On the flipside, things can go awry when our immune systems push back too hard and inadvertently made us sicker.
One of the most lethal examples of this is what's called a cytokine storm.
When our immune system detects a virus, it can over-react by sending a surge of immune cells and their activating compounds - cytokines - straight into our lungs.
This doesn't just inflame the lungs and build up fluid, causing respiratory distress characterised in Covid-19 by violent bouts of coughing, but also opens the door for contamination by a secondary bacterial pneumonia, boosting the risk of death.
"In essence, the more lung function you ordinarily have, the far better off you'll be against this virus," Le Gros said.
"So many of the people dying from it already have compromised lung function, so the virus just comes along and takes the last 10 per cent of it they've got left."
Vaccines and anti-virals
If we visualise the millions of components of our immune system as an army, we might see a division overseen by generals, with a tier of colonels below them.
Using this analogy, figuring out how to create these virus-fighting senior commanders is much harder than simply expanding the number of soldiers below them and then marching them into battle.
"That's what we call broad-spectrum stimulation of the immune system, or non-specific immune stimulation."
It's just that effect which scientists hope to create by repurposing the century-old BCG (Bacillus Calmette-Guérin) vaccine, typically used as a kind of blanket protection for children against severe forms of tuberculosis.
Other scientists have been racing to engineer vaccines that induce more specific responses – and promising clues have been popping up around the world.
From one of Australia's first Covid-19 patients – an otherwise healthy woman who turned up at hospital with mild to moderate symptoms – scientists drew blood samples at different points of the infection that shone a light on how her immune system responded and fought the virus.
Three days after she was admitted, the researchers observed large populations of several specific immune cells – often a tell-tale sign of recovery from a flu infection – and correctly predicted her recovery.
Hidden inside that specific response, they hope, is the secret to a vaccine for Covid-19.
Scientists at California's Scripps Research Institute may have also found some exciting new leads by using an antibody – remarkably, extracted from a survivor of the Sars epidemic 20 years before – to pin-point an Achilles' heel potentially shared with the new coronavirus.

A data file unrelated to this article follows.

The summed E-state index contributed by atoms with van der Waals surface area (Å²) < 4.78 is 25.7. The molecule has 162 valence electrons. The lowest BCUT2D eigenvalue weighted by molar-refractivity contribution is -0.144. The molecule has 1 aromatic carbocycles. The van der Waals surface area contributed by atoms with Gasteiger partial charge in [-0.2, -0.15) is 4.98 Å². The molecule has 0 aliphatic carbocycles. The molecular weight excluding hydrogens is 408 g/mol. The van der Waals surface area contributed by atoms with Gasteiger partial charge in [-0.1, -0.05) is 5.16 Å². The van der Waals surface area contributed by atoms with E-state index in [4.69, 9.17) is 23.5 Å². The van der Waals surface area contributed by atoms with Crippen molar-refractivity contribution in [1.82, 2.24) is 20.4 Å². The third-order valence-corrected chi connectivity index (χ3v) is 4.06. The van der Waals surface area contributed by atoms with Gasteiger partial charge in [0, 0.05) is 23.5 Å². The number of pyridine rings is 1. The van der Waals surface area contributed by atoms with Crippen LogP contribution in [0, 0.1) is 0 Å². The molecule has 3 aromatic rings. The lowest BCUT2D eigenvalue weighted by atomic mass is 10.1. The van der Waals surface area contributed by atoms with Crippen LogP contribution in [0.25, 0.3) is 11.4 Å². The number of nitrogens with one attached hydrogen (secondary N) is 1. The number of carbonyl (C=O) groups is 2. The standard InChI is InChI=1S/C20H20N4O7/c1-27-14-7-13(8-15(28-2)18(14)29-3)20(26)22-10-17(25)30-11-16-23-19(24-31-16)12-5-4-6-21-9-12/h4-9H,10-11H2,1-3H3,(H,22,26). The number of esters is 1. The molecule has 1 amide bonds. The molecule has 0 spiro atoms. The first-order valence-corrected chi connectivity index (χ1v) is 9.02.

Le Gros, part of a burgeoning effort in New Zealand to create a vaccine here, said the key would be to find a solution that the entire population could safely use.
It's the inherent risks that come with vaccines – such as the potential to dangerously trigger allergies, or prove ineffective in certain groups – that largely explain why they take years to produce and roll out.
"We also need to be aware that there is a lot of hype about out there, with biotech companies saying we've found something amazing that can do this or that. Really, we just need a good old-fashioned simple vaccine to deal with this virus."
In the short term, researchers here and around the world are turning to anti-viral drugs as possible treatments for sick Covid-19 patients.
"Anti-virals may offer some help for those people who are seriously infected, or perhaps give immuno-suppressed people a better chance against the virus until a vaccine comes along."
These drugs fall into three main groups: polymerase inhibitors, protease inhibitors and others.
Polymerase inhibitors work by blocking the enzyme that allow the virus to replicate its nucleic acid coding strand, while protease inhibitors - commonly used against HIV – acted by blocking an enzyme that processed proteins that the virus needed for growth.
Chloroquine – best known for its use by travellers for protection against malaria, and dangerously touted by US President Donald Trump - is among the other possibilities, but scientists have stressed there's not yet any clinical evidence to show it's effective.
How can we help ourselves?
The most obvious way to protect ourselves against Covid-19 is to avoid catching it in the first place, by practising good hygiene and social distancing.
As for helping our immune system, Le Gros said the basic tenets of good health apply: a well-balanced, nutritious diet and plenty of exercise.
"If you think back to Captain Cook and the Endeavour, his sailors were getting scurvy and dying with horrible, black boils everywhere, simply because their immune systems were giving out because they weren't getting enough vitamins," he said.
"Thankfully, we don't live in that environment here in New Zealand. People in impoverished communities in the developing world are all the more susceptible because they might only be living on carbohydrate-based meals with little protein and no vitamins."
Young, healthy Kiwis can generally be assured they were getting what they needed.
But for elderly people, an extra boost may help their immune systems.
"Your grandmother, for example, might just have a cup of tea and a cookie to see them through most of the day, and otherwise live on a very minimal diet.
"That's where supplements can be important. As we get older, our gut also becomes less absorbent, so we need higher concentrations of certain things to get the same amount as a younger person."